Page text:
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“A ‘no’ uttered from deepest conviction is better and greater than a ‘yes’ merely uttered to please, or what is worse, to avoid trouble.” – Mahatma Gandhi

  • Writer's pictureTracey McDermott


On 23 August 2018, the CSSF published a new Circular 18/698 to replace and update its Circular 12/546 which dealt, amongst others, with the organisational requirements of fund management entities such as UCITS management companies, AIFM, and self-managed UCITS or AIF.

Both regulation and global corporate governance trends have continued to evolve greatly since 2012, and ILA welcomes the clarification and transparency of certain administrative practices regarding the approval of directors by the CSSF being written into text.

Certain aspects regarding Boards - such as the need to have sufficient experience and competence, and attest to professional integrity and honourability have already been in the CSSF texts for several years. Whilst this has included the CSSF requiring Board appointment applications to include an estimate of time commitment for that particular mandate, the question of upper limits on numbers of mandates has remained the subject of much debate. In Circular 18/698, the CSSF has, with immediate effect, clarified its requirements.

As a result, in addition to respecting criteria such as experience and integrity, Directors of fund management entities must now respect the following double limit: (i) not exceeding 1,920 hours per year of professional engagements; and (ii) having no more than 20 mandates in regulated or operational entities.

In ILA’s view, the setting of a fixed number of mandates is of an inherently arbitrary nature, however, it is noted that the proportionality principle remains.

For example, the Circular expressly states that stricter limits may be applied where the nature, scale or complexity of the activities of the entities so justify, and also in the event of a reduction in the candidate's overall working time. Conversely, candidates can also request the application of the proportionality principle to request a higher limit, for example due to the limited activities of various entities, or by demonstrating appropriate administrative and technical support to support the request. This message aligns with the growing importance, and the professionalisation, of the role of Directors over the last decades, with the responsibilities and involvement growing heavier. With heightened responsibilities and time required from Directors over the past years, Board remuneration has however not changed substantially. At the same time scrutiny on other aspects of Boards continue to increase – including on the personal qualities of Directors to ensure they each fulfil their mandates with the commitment, availability, the objectivity, the critical sense and the independence required.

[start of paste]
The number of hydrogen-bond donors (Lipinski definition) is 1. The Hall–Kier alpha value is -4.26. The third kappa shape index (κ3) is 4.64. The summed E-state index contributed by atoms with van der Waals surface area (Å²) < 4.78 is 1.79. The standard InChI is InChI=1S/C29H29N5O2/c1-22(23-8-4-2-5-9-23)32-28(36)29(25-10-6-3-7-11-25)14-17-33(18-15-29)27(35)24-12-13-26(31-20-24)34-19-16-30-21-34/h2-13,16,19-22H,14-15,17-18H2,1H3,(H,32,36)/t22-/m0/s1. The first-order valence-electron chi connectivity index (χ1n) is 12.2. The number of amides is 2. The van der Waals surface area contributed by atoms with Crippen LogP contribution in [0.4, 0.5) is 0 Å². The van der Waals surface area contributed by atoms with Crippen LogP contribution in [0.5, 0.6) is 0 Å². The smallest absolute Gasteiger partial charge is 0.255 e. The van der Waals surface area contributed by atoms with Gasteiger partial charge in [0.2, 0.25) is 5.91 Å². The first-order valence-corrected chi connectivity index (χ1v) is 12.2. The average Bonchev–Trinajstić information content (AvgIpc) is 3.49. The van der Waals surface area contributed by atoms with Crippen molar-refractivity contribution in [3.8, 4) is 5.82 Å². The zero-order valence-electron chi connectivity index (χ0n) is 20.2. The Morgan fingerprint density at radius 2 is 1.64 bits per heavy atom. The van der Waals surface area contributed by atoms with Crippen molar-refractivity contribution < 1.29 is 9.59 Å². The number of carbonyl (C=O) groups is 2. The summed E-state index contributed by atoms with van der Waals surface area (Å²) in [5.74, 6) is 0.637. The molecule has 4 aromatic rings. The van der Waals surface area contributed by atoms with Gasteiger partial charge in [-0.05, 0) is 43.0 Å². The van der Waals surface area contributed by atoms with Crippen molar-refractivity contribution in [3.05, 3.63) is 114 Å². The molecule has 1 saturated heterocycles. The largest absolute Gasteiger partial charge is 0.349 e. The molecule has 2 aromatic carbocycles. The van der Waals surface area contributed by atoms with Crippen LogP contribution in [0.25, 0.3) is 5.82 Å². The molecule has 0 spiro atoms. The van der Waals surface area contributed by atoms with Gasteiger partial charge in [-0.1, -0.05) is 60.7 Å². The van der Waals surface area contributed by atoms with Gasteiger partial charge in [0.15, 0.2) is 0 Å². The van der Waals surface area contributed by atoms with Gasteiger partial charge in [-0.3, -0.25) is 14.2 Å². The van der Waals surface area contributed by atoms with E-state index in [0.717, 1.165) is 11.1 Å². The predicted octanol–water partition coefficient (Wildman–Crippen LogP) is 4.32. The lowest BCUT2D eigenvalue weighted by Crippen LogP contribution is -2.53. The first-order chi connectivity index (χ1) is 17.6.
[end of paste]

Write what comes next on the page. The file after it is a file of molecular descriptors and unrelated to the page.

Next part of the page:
As with these other aspects which are now part of the regular Board evaluations being performed by Directors, Board composition and remuneration should also be reviewed and adjusted periodically to take account of these evolutions and to ensure that remuneration of Directors appropriately compensates and incentivizes their greater time commitments and the increasing focus on independence and debate.

It is to be noted that the Circular does not seem to apply to those Directors who only hold Fund Board mandates. It is however expected that, in practice, the limits prescribed by the Circular would apply to all Directors.

(Source: ILA)


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